With thousands of other people commenting on yesterday's Supreme Court decision allowing school vouchers and Wednesday's 9th Circuit Court of Appeals decision banning the Pledge of Allegiance, you don't need any more commentary from Weblog (Actually, just finding all these stories took so long this morning that there's no time left to write.) Those aren't the only big stories going on, either—keep scrolling down for more.

Voucher decision news and reaction:

Voucher decision analysis:

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Voucher opinion:

  • Vouchers pass court test, face real-world challenge | Whether this constitutional green light will spur educational reform is far from certain—particularly if states seize on the ruling to build voucher programs that aren't focused on those who need them most: poor students in failing schools (Editorial, USA Today)

  • Vouchers have overcome | Free at last, private school choice is free at last (Editorial, The Wall Street Journal)

  • The supremes pledge allegiance to God | Praise the Lord and pass the vouchers to the churches! (Dahlia Lithwick, Slate.com)

  • The wrong ruling on vouchers | The Supreme Court's decision on school vouchers was a bad decision on constitutional grounds, and a bad one for American education (The New York Times)

  • The refining of religious neutrality | Yesterday the Supreme Court played a calming role in the culture wars by declaring that the era of strict separation between church and state is over (Jeffrey Rosen, The New York Times)

  • Letting parents decide | Vouchers may offer answers for some children. In fact, our quarrel with the Cleveland program would be that the vouchers are too small (Editorial, The Washington Post)

  • A win for America's children | It is difficult to overstate the importance of the Supreme Court's decision yesterday in Zelman v. Simmons-Harris (Rod Paige, The Washington Post)

  • Implacable enemies of choice | The opposition to school choice for the poor is the starkest immorality in contemporary politics (George F. Will, The Washington Post)

  • The price of vouchers | The court needed to do an advanced yoga twist to find that a state program dedicating 96 percent of its funds to religious schools does not advance religion (Editorial, The Boston Globe)

  • Kausfiles' (tentative) simple unified court theory | Tying the "pledge" and voucher cases together (Mickey Kaus)

  • Voucher ruling helps clarify church-state role | The Supreme Court Thursday rightly extended a trend it began in the middle 1980s to give religion the same standing that secular institutions have in the public square (Editorial, The Dallas Morning News)

  • Up from mediocrity | Vouchers in Milwaukee: The Polly Williams story (Editorial, The Wall Street Journal, March 29, 1990)

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  • Opening the schoolhouse door | The politicians can't stop school choice now (John Fund, The Wall Street Journal)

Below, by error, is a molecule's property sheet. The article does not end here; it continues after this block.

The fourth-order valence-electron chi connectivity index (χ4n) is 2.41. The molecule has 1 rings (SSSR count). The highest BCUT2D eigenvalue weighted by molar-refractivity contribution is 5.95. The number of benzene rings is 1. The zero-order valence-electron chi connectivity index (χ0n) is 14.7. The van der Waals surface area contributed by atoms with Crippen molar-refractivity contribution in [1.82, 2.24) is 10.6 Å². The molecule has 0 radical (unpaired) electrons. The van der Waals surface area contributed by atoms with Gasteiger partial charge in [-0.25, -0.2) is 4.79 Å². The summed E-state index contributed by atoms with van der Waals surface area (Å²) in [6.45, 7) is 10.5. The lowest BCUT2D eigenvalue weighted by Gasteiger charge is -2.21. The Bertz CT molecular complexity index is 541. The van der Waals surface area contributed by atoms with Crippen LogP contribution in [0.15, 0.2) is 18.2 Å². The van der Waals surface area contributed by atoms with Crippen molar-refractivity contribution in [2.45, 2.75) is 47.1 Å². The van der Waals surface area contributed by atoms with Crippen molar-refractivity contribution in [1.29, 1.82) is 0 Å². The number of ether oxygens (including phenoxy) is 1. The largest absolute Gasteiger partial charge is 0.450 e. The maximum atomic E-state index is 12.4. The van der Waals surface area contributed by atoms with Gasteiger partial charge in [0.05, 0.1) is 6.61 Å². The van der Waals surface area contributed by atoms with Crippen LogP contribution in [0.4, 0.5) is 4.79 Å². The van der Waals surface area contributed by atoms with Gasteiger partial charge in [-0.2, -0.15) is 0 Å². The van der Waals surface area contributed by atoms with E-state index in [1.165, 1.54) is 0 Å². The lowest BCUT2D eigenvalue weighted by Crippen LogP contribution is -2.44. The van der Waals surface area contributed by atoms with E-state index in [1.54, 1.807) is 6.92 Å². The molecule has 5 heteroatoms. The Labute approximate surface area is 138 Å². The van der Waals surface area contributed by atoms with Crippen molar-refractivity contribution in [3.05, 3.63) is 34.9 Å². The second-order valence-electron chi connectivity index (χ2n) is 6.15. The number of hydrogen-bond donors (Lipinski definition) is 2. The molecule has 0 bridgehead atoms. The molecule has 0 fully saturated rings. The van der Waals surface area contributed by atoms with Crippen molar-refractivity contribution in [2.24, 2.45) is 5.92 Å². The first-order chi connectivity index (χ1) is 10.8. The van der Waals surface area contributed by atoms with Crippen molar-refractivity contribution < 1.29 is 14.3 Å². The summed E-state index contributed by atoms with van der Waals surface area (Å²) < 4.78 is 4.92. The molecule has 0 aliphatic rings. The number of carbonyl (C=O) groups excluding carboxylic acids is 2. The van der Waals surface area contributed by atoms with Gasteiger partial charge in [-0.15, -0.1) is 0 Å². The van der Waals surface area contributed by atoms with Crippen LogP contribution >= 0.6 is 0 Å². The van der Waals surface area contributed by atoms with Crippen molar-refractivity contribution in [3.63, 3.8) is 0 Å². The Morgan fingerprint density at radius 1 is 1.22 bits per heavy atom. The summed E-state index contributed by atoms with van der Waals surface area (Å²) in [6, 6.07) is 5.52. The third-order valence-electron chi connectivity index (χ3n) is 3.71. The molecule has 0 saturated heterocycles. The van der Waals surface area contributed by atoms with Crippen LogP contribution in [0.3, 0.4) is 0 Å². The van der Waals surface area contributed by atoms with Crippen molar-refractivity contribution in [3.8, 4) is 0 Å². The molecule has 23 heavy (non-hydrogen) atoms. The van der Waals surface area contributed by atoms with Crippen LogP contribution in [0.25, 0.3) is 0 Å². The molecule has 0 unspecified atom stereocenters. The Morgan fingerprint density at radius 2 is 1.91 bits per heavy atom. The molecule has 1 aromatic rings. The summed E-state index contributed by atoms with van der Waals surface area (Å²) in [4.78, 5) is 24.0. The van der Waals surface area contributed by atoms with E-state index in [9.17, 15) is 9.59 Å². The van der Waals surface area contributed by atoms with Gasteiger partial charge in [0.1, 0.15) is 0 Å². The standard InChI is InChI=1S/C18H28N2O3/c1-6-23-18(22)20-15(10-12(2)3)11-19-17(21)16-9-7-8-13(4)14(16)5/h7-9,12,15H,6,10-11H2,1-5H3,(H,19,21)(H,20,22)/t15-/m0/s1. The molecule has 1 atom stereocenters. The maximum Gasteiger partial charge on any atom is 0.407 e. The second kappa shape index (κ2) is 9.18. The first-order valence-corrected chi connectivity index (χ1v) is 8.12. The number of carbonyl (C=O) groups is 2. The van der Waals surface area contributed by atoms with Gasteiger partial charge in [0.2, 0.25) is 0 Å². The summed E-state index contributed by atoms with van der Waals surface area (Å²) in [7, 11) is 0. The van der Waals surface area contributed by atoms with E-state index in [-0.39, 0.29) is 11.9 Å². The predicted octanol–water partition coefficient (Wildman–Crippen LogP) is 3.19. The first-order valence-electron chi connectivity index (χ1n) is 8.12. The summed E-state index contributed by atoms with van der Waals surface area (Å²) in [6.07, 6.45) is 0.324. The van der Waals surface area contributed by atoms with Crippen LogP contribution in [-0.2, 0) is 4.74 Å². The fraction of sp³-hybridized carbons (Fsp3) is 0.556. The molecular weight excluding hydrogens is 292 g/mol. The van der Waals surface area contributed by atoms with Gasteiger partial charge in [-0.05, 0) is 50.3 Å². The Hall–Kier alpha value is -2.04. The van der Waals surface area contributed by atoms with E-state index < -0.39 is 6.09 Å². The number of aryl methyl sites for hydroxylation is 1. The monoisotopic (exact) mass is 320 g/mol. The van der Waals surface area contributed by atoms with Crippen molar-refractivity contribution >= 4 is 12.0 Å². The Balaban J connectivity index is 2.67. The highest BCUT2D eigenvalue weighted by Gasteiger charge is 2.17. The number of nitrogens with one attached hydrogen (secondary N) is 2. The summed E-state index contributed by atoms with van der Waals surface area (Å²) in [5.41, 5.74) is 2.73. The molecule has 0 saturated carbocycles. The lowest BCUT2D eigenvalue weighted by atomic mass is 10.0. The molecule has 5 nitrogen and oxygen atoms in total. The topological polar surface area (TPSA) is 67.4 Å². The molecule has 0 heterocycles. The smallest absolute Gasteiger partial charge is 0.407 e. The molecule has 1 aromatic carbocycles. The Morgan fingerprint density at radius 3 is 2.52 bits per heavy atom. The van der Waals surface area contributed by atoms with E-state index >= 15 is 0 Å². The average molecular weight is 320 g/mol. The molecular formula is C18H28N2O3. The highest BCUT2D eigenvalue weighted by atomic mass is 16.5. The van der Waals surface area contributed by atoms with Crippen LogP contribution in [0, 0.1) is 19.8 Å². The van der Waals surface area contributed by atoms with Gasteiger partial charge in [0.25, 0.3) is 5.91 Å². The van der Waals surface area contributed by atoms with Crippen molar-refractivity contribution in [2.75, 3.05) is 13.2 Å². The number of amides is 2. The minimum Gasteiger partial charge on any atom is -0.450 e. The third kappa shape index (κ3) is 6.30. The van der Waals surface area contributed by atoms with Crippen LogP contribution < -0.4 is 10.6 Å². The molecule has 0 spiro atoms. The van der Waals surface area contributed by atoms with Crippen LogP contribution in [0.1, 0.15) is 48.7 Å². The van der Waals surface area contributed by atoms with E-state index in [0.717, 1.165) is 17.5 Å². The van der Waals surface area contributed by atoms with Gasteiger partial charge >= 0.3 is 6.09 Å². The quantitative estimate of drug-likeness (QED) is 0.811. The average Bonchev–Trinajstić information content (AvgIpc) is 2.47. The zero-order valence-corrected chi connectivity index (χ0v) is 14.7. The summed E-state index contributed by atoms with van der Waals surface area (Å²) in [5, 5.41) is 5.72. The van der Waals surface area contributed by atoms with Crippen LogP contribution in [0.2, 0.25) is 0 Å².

• School vouchers win backing of high court | The 5-4 ruling allows use of taxpayer money to send students to parochial campuses. It's a major victory for 'choice' movement (Los Angeles Times)

  • Good news for education | The Supreme Court says that when the government gives people a voucher to spend on education and they choose to spend it at a religious school, this no more constitutes government endorsement of religion than spending G.I. Bill money at Pepperdine (Samuel Walker, National Review Online)

  • Choice win | The Court made it clear that while the Establishment Clause forbids, well, "establishments" of religion, it does not require reformers to discriminate against religious schools and the families who choose them (Richard W. Garnett, National Review Online)

  • On to the state legislatures | The outcome of the case is not terribly surprising, given that the Court has ruled numerous times in recent years in favor of neutral aid to religious institutions. What is surprising, however, is how solid the decision is (Robert Alt, National Review Online)

  • What's next for school choice? | Lots of possibilities, but also plenty of problems (John J. Miller, National Review Online)

  • The stuff of kids' dreams | While we chalk one up for freedom, we should not forget how hard the struggle has been and how many people have helped bring about this victory (Clint Bolick, National Review Online)

Pledge of Allegiance news:

Pledge of Allegiance reaction:

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Pledge opinion:

  • Court pledge ruling: One nation, divisible | A roundup of newspaper editorials (USA Today)

  • When God goes public | By acknowledging God while ordering firm protection for religious minorities, the Founders had it right—both ways (Editorial, USA Today)

  • One nation, under Zeus | God —or the Supreme Court —should save the honorable Ninth Circuit Court of Appeals from itself (Editorial, The Wall Street Journal)

  • Judging God | Just what we need, the Pledge is now unconstitutional (Daniel Henninger, The Wall Street Journal)

  • Jerry Falwell and Barry Lynn debate pledge ruling (CNN)

  • Atheists and pantheists may take a moment to bask in victory | Even those of us who are made uncomfortable by the phrase "under God" have long since treated it as part of the national boilerplate, no more controversial than that weird eye on the top of the pyramid on the back of the $1 bill (Jon Carroll, San Francisco Chronicle)